AUSTRALIAN Prime Minister Malcolm Turnbull and Opposition Leader Bill Shorten will be joined by senior politicians, military personnel and communal leaders next Tuesday when they stand shoulder to shoulder with their Israeli counterparts in Beersheba to commemorate the 100th anniversary of the landmark battle that saw the defeat of the Ottoman Turks and helped pave the way for the establishment of the Jewish State.
“On October 31, 1917, when Australia Light Horse units breached a fortified Turkish outpost at the end of defended lines extending to Gaza, they rode into the pages of history,” Turnbull reflected.
Paying “tribute to the courage of those who accepted the burden of service” and “those who made the supreme sacrifice for a grateful nation,” he added, “From the crucible of this war and the next, the people of Israel and Australia forged a unique bond – one that bridges the separation of distance and the passage of time.
The sentiment was echoed by Federal Opposition Leader Bill Shorten, who told The AJN this week that he feels privileged to be a part of the anniversary celebrations. “It is an amazing piece of Australian history and it is of great significance to both of our nations.”
Enthusing about the strengthening ties between the two countries in the fields of technology, healthcare and water conservation, Shorten said he is excited to return to Israel, following his visit there late last year.
Joining their respective party leaders at the commemorations, which will include the opening of the Anzac Museum and a re-enactment of the charge of the 4th Light Horse Brigade, will be federal Jewish parliamentarians Josh Frydenberg, Mark Dreyfus, Michael Danby and Julian Leeser.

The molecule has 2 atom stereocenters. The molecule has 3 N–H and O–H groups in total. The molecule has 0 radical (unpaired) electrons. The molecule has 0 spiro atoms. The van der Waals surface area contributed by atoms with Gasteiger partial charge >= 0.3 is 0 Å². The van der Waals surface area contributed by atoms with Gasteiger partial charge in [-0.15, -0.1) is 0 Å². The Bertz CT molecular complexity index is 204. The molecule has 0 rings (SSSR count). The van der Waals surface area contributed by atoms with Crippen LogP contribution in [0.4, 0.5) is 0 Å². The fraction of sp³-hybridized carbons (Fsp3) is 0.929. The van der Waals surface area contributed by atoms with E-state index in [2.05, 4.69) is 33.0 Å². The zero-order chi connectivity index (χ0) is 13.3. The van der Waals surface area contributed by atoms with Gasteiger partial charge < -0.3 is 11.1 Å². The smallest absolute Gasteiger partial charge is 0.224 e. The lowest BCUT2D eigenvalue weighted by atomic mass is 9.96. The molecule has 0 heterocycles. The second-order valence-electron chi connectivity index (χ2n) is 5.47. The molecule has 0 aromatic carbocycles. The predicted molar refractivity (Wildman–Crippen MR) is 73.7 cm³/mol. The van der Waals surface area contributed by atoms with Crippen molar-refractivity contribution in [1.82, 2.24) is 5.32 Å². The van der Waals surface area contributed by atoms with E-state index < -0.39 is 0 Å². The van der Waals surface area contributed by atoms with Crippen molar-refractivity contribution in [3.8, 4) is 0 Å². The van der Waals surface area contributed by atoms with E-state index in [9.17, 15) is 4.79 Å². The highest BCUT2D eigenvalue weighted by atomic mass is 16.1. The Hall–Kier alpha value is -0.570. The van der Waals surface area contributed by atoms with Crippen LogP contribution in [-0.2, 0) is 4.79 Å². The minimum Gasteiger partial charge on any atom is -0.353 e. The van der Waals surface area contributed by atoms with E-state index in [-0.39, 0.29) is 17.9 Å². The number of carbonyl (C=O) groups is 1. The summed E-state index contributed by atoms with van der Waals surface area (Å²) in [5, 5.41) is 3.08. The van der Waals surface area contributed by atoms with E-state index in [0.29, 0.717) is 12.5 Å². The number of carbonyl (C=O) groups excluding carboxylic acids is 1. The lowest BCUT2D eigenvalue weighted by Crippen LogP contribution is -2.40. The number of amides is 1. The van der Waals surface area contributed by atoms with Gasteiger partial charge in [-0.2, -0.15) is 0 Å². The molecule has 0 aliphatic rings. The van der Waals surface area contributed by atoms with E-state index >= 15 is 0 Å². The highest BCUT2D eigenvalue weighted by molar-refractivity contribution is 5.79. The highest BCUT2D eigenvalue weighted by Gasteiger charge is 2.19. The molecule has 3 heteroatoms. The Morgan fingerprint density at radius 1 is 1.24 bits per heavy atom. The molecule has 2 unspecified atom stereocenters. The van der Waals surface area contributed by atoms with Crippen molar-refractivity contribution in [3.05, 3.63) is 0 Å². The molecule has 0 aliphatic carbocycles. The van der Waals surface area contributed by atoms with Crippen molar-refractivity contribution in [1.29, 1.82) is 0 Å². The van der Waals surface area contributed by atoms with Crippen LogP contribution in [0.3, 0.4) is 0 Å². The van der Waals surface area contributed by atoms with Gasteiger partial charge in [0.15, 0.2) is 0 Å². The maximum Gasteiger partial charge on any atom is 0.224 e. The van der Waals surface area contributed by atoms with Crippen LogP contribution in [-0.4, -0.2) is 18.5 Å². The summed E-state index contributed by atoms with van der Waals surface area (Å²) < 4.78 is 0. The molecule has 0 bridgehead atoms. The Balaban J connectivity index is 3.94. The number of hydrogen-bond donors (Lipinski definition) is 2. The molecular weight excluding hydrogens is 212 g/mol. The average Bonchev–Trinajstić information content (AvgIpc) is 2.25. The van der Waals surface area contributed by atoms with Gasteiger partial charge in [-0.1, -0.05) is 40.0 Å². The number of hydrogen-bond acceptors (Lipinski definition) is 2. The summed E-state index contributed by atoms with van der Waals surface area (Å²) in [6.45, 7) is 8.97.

The event is especially significant for Leeser, whose great-grandfather Sylvester Henry Browne fought in the Battle of Beersheba.
“A Department of Foreign Affairs and Trade report on the history of Australia and Israel relations states of my great-grandfather that ‘he proudly claimed to have been the first Jewish soldier of the British and Imperial forces to enter the ancient land of Israel’,” Leeser said.
“While there is no doubt that this battle was an iconic military victory, Beersheba has a much broader significance.
It provides a shared piece of history for Britain, Australia and the Jewish people more widely.
“The Battle of Beersheba marked a new beginning for Israel and the Jewish people. The following day, the Balfour Declaration was released by the British government, proposing the establishment of a homeland for the Jewish people in Palestine.”
As well as attending the commemorations, Turnbull is scheduled to visit the Old City of Jerusalem, meet with Israel Prime Minister Benjamin Netanyahu and pay his respects at Yad Vashem.
Full coverage, and a Centenary supplement, is in this week’s AJN